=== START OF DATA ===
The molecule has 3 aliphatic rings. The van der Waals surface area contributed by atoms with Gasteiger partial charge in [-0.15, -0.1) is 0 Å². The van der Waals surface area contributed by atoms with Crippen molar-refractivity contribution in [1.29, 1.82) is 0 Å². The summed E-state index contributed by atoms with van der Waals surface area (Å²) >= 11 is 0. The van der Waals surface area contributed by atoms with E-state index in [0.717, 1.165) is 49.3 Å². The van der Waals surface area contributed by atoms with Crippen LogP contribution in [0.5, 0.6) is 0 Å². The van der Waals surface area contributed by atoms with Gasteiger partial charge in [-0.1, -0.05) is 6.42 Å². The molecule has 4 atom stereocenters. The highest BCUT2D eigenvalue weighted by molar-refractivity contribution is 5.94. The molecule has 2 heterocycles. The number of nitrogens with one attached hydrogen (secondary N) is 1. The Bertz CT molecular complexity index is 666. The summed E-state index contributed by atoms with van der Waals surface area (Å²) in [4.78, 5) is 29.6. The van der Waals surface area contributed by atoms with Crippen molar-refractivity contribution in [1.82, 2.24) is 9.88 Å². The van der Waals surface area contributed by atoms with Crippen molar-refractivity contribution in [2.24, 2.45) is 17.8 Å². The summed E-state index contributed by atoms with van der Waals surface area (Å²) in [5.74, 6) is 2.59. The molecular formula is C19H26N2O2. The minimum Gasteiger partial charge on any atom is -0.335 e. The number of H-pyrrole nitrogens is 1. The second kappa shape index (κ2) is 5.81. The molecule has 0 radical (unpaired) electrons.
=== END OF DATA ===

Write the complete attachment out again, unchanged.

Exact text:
The molecule has 3 aliphatic rings. The van der Waals surface area contributed by atoms with Gasteiger partial charge in [-0.15, -0.1) is 0 Å². The van der Waals surface area contributed by atoms with Crippen molar-refractivity contribution in [1.29, 1.82) is 0 Å². The summed E-state index contributed by atoms with van der Waals surface area (Å²) >= 11 is 0. The van der Waals surface area contributed by atoms with E-state index in [0.717, 1.165) is 49.3 Å². The van der Waals surface area contributed by atoms with Crippen LogP contribution in [0.5, 0.6) is 0 Å². The van der Waals surface area contributed by atoms with Gasteiger partial charge in [-0.1, -0.05) is 6.42 Å². The molecule has 4 atom stereocenters. The highest BCUT2D eigenvalue weighted by molar-refractivity contribution is 5.94. The molecule has 2 heterocycles. The number of nitrogens with one attached hydrogen (secondary N) is 1. The Bertz CT molecular complexity index is 666. The summed E-state index contributed by atoms with van der Waals surface area (Å²) in [4.78, 5) is 29.6. The van der Waals surface area contributed by atoms with Crippen molar-refractivity contribution in [1.82, 2.24) is 9.88 Å². The van der Waals surface area contributed by atoms with Crippen molar-refractivity contribution in [2.24, 2.45) is 17.8 Å². The summed E-state index contributed by atoms with van der Waals surface area (Å²) in [5.74, 6) is 2.59. The molecular formula is C19H26N2O2. The minimum Gasteiger partial charge on any atom is -0.335 e. The number of H-pyrrole nitrogens is 1. The second kappa shape index (κ2) is 5.81. The molecule has 0 radical (unpaired) electrons.